Objective: To introduce a protocol for dissociative sedation using ketamine for children requiring painful procedures within the emergency department.
Method: A medical literature search was performed along with a review of existing ketamine-use protocols in emergency departments from Australia and the United States. Our hospital anaesthetic department and our emergency department nursing staff were closely involved in protocol design. A series of nursing education sessions were held prior to the drug being used within the emergency department. Twenty-eight children aged 1.5-12 years were administered ketamine sedation prior to undergoing a painful procedure. Ketamine was administered either i.m. (dose 3-4 mg/kg) or i.v. (dose 1.00-2.75 mg/kg) depending on physician preference. Midazolam (dose 0.02 mg/kg) and atropine (dose 0.02 mg/kg) were given as adjuncts in the majority of cases.
Results: Onset of sedation was rapid (range 1-7 min) for both routes and provided excellent procedural conditions. Discharge time averaged 103 min (range 67-180 min) from time of drug administration. Side-effects included vomiting, rash, diplopia, salivation and one case of a distressing emergence reaction. On telephone follow up 1-3 days after the sedation, no delayed adverse events were reported.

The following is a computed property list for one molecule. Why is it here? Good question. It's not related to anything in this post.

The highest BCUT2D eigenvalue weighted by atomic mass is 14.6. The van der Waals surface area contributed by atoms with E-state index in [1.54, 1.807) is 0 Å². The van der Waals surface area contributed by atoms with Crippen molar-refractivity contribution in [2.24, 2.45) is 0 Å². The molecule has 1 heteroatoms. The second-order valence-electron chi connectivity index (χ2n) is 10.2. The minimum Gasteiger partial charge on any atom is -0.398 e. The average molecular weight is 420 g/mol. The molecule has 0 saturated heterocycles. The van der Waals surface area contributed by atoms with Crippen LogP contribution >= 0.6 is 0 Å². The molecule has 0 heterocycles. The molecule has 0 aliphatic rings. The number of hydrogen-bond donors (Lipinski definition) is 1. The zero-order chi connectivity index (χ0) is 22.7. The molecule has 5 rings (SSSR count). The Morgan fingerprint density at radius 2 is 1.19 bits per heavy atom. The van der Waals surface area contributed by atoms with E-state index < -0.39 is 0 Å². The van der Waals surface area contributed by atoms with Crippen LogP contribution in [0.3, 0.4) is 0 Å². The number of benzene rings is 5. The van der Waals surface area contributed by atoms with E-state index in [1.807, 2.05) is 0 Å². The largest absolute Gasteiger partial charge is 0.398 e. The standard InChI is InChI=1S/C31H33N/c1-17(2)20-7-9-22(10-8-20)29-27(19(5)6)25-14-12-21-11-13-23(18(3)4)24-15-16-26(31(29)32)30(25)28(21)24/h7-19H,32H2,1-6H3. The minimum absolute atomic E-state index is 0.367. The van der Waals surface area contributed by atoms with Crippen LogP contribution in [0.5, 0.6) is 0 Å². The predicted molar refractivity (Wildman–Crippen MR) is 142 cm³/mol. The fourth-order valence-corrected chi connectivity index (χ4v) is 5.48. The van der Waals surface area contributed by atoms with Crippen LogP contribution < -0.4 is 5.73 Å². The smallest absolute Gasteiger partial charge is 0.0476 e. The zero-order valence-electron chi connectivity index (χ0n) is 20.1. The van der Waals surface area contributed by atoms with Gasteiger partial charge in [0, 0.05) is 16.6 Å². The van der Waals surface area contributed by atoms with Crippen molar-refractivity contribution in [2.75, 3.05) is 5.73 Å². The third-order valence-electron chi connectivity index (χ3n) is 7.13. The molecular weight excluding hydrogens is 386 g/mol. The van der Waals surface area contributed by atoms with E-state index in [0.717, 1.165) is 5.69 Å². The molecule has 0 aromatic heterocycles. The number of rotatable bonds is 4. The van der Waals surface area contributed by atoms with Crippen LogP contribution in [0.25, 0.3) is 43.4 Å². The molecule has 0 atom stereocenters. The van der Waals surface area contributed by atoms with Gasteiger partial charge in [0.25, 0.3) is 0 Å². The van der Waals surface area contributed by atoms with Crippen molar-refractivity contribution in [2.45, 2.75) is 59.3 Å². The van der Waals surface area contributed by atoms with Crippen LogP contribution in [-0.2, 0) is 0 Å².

Conclusion: Ketamine is a safe and effective sedative agent for use in children requiring immobilization to enable performance of a painful procedure. It is important to involve both anaesthetic staff and emergency department nursing staff in sedation protocol development to ensure a smooth introduction. We present a protocol for ketamine use in children undergoing painful procedures within the emergency department.